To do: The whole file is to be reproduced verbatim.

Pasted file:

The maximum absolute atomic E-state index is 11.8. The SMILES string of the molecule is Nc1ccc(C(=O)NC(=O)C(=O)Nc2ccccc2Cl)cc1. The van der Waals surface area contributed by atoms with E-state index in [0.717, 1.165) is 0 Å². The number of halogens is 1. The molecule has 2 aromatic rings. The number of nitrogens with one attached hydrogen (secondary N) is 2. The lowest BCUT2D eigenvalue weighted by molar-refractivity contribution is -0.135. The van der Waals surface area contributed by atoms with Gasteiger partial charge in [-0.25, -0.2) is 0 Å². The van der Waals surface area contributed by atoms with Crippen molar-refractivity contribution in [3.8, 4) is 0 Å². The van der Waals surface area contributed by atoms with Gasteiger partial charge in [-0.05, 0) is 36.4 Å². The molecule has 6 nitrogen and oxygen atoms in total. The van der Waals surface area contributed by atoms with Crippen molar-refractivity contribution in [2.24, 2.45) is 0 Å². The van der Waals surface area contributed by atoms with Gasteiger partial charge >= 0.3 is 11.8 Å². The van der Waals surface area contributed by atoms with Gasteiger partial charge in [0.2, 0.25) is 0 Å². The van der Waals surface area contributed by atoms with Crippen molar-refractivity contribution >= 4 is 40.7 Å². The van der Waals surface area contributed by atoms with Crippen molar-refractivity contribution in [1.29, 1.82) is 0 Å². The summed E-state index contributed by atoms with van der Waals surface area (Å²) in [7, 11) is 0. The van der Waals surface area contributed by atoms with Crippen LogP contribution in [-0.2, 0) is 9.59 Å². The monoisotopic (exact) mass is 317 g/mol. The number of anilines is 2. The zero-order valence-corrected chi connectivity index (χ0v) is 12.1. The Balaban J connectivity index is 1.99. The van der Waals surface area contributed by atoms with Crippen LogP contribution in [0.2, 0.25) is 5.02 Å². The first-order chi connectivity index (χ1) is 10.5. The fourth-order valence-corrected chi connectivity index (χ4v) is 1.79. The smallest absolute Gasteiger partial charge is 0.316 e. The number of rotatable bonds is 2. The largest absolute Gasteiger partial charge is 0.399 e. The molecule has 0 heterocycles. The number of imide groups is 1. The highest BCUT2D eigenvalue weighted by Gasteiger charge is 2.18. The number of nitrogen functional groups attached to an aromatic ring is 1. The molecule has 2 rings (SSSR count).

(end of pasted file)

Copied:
The maximum absolute atomic E-state index is 11.8. The SMILES string of the molecule is Nc1ccc(C(=O)NC(=O)C(=O)Nc2ccccc2Cl)cc1. The van der Waals surface area contributed by atoms with E-state index in [0.717, 1.165) is 0 Å². The number of halogens is 1. The molecule has 2 aromatic rings. The number of nitrogens with one attached hydrogen (secondary N) is 2. The lowest BCUT2D eigenvalue weighted by molar-refractivity contribution is -0.135. The van der Waals surface area contributed by atoms with Gasteiger partial charge in [-0.25, -0.2) is 0 Å². The van der Waals surface area contributed by atoms with Crippen molar-refractivity contribution in [3.8, 4) is 0 Å². The van der Waals surface area contributed by atoms with Gasteiger partial charge in [-0.05, 0) is 36.4 Å². The molecule has 6 nitrogen and oxygen atoms in total. The van der Waals surface area contributed by atoms with Crippen molar-refractivity contribution in [2.24, 2.45) is 0 Å². The van der Waals surface area contributed by atoms with Gasteiger partial charge >= 0.3 is 11.8 Å². The van der Waals surface area contributed by atoms with Gasteiger partial charge in [0.2, 0.25) is 0 Å². The van der Waals surface area contributed by atoms with Crippen molar-refractivity contribution >= 4 is 40.7 Å². The van der Waals surface area contributed by atoms with Crippen molar-refractivity contribution in [1.29, 1.82) is 0 Å². The summed E-state index contributed by atoms with van der Waals surface area (Å²) in [7, 11) is 0. The van der Waals surface area contributed by atoms with Crippen LogP contribution in [-0.2, 0) is 9.59 Å². The monoisotopic (exact) mass is 317 g/mol. The number of anilines is 2. The zero-order valence-corrected chi connectivity index (χ0v) is 12.1. The Balaban J connectivity index is 1.99. The van der Waals surface area contributed by atoms with Crippen LogP contribution in [0.2, 0.25) is 5.02 Å². The first-order chi connectivity index (χ1) is 10.5. The fourth-order valence-corrected chi connectivity index (χ4v) is 1.79. The smallest absolute Gasteiger partial charge is 0.316 e. The number of rotatable bonds is 2. The largest absolute Gasteiger partial charge is 0.399 e. The molecule has 0 heterocycles. The number of imide groups is 1. The highest BCUT2D eigenvalue weighted by Gasteiger charge is 2.18. The number of nitrogen functional groups attached to an aromatic ring is 1. The molecule has 2 rings (SSSR count).